Beyond translations, perspectives for researchers to consider to enhance comprehension during consent processes for health research in sub-saharan Africa: a scoping review.
Busisiwe N., Seeley J., Strode A., Parker M.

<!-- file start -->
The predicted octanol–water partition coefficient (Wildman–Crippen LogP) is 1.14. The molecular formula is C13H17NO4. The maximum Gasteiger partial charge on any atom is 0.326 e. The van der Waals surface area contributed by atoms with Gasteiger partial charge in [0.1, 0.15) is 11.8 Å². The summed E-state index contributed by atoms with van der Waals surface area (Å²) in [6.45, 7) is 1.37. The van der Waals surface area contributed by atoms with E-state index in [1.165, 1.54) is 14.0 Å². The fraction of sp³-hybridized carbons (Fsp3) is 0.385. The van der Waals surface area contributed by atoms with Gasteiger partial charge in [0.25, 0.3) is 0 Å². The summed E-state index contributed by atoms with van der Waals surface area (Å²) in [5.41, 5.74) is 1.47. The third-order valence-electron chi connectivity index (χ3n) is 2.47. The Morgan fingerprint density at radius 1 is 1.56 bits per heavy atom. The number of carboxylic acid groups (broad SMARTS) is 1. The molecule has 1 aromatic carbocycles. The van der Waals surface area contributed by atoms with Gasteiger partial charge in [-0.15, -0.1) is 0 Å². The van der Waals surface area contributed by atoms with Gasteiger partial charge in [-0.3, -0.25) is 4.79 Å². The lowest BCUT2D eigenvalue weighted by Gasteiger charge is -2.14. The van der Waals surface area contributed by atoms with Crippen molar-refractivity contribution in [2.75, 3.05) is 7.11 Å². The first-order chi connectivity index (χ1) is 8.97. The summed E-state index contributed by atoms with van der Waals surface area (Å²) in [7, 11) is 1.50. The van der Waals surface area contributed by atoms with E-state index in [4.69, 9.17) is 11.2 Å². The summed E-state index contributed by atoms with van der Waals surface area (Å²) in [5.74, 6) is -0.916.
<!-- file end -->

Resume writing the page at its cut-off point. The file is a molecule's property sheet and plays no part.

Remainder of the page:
BACKGROUND: Literature on issues relating to comprehension during the process of obtaining informed consent (IC) has largely focused on the challenges potential participants can face in understanding the IC documents, and the strategies used to enhance comprehension of those documents. In this review, we set out to describe the factors that have an impact on comprehension and the strategies used to enhance the IC process in sub-Saharan African countries. METHODS: From November 2021 to January 2022, we conducted a literature search using a PRISMA tool. We searched electronic databases (PubMed, EMBASE, EBSCOHOST) to identify relevant peer reviewed studies. We then reviewed the references of these articles to find additional literature that might have been missed through the initial search. We were particularly interested in full text articles in English that focused on the IC process in SSA published between 2006 and 2020. We included systematic reviews, and studies from Western and Asian countries that included data about SSA. We excluded articles that focused on medical interventions and studies that did not require IC. RESULTS: Out of the 50 studies included most were multi-country (n = 13) followed by single country studies in South Africa (n = 12); Kenya, Tanzania, Uganda (n = 5) each; Gambia, Ghana and Nigeria (n = 2)each ; and one each for Botswana, Malawi, Mali, Mozambique. We identified three areas of focus: (1) socio-cultural factors affecting IC; (2) gaps in the ethical and legal frameworks guiding the IC process; and (3) strategies used to improve participants' understanding of IC. CONCLUSION: Our review showed wide recognition that the process of achieving IC in SSA is inherently challenging, and there are limitations in the strategies aimed at improving comprehension in IC. We suggest that there is a need for greater flexibility and negotiation with communities to ensure that the approach to IC is suited to the diverse socio-cultural contexts. We propose moving beyond the literal translations and technical language to understanding IC comprehension from the participants' perspectives and the researchers' views, while examining contextual factors that impact the IC process.